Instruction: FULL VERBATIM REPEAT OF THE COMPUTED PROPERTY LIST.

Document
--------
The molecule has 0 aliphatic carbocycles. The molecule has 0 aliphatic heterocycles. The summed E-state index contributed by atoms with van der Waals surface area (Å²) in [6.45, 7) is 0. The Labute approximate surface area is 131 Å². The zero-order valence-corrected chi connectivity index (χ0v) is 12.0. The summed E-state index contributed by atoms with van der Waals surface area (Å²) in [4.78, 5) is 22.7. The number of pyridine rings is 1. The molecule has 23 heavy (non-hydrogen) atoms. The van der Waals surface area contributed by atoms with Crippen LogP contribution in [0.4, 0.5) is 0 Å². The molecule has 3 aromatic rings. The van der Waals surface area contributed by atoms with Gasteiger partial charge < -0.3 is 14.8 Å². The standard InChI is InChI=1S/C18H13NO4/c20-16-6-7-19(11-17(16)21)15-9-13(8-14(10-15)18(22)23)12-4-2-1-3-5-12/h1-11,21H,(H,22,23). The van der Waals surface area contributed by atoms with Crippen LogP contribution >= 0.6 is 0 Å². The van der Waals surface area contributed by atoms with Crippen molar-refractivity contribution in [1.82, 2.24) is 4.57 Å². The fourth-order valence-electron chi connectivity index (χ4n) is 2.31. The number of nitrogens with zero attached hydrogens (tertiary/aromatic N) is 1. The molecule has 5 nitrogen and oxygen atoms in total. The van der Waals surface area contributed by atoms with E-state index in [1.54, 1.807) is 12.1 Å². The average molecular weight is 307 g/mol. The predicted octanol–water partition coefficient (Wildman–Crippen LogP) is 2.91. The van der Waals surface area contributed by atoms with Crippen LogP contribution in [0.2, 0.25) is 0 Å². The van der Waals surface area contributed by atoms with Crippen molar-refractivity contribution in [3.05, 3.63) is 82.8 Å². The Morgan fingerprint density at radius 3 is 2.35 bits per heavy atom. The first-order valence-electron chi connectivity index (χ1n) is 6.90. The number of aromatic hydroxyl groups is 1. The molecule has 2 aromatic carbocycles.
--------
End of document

The molecule has 0 aliphatic carbocycles. The molecule has 0 aliphatic heterocycles. The summed E-state index contributed by atoms with van der Waals surface area (Å²) in [6.45, 7) is 0. The Labute approximate surface area is 131 Å². The zero-order valence-corrected chi connectivity index (χ0v) is 12.0. The summed E-state index contributed by atoms with van der Waals surface area (Å²) in [4.78, 5) is 22.7. The number of pyridine rings is 1. The molecule has 23 heavy (non-hydrogen) atoms. The van der Waals surface area contributed by atoms with Crippen LogP contribution in [0.4, 0.5) is 0 Å². The molecule has 3 aromatic rings. The van der Waals surface area contributed by atoms with Gasteiger partial charge < -0.3 is 14.8 Å². The standard InChI is InChI=1S/C18H13NO4/c20-16-6-7-19(11-17(16)21)15-9-13(8-14(10-15)18(22)23)12-4-2-1-3-5-12/h1-11,21H,(H,22,23). The van der Waals surface area contributed by atoms with Crippen LogP contribution >= 0.6 is 0 Å². The van der Waals surface area contributed by atoms with Crippen molar-refractivity contribution in [1.82, 2.24) is 4.57 Å². The fourth-order valence-electron chi connectivity index (χ4n) is 2.31. The number of nitrogens with zero attached hydrogens (tertiary/aromatic N) is 1. The molecule has 5 nitrogen and oxygen atoms in total. The van der Waals surface area contributed by atoms with E-state index in [1.54, 1.807) is 12.1 Å². The average molecular weight is 307 g/mol. The predicted octanol–water partition coefficient (Wildman–Crippen LogP) is 2.91. The van der Waals surface area contributed by atoms with Crippen LogP contribution in [0.2, 0.25) is 0 Å². The van der Waals surface area contributed by atoms with Crippen molar-refractivity contribution in [3.05, 3.63) is 82.8 Å². The Morgan fingerprint density at radius 3 is 2.35 bits per heavy atom. The first-order valence-electron chi connectivity index (χ1n) is 6.90. The number of aromatic hydroxyl groups is 1. The molecule has 2 aromatic carbocycles.